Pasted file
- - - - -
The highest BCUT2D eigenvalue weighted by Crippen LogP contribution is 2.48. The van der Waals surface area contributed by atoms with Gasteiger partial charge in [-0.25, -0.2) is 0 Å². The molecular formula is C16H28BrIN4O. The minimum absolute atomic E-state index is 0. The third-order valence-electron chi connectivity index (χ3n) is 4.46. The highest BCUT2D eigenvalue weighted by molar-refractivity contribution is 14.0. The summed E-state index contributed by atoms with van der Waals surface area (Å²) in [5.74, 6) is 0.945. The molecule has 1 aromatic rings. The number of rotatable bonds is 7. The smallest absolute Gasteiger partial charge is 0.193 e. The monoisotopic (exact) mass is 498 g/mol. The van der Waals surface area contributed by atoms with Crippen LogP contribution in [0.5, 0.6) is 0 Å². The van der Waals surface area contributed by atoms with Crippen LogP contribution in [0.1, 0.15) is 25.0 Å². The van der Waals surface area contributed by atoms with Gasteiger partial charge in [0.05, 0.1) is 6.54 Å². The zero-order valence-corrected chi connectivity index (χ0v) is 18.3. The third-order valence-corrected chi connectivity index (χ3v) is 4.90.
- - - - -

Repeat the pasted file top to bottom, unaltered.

The highest BCUT2D eigenvalue weighted by Crippen LogP contribution is 2.48. The van der Waals surface area contributed by atoms with Gasteiger partial charge in [-0.25, -0.2) is 0 Å². The molecular formula is C16H28BrIN4O. The minimum absolute atomic E-state index is 0. The third-order valence-electron chi connectivity index (χ3n) is 4.46. The highest BCUT2D eigenvalue weighted by molar-refractivity contribution is 14.0. The summed E-state index contributed by atoms with van der Waals surface area (Å²) in [5.74, 6) is 0.945. The molecule has 1 aromatic rings. The number of rotatable bonds is 7. The smallest absolute Gasteiger partial charge is 0.193 e. The monoisotopic (exact) mass is 498 g/mol. The van der Waals surface area contributed by atoms with Crippen LogP contribution in [0.5, 0.6) is 0 Å². The van der Waals surface area contributed by atoms with Crippen LogP contribution in [0.1, 0.15) is 25.0 Å². The van der Waals surface area contributed by atoms with Gasteiger partial charge in [0.05, 0.1) is 6.54 Å². The zero-order valence-corrected chi connectivity index (χ0v) is 18.3. The third-order valence-corrected chi connectivity index (χ3v) is 4.90.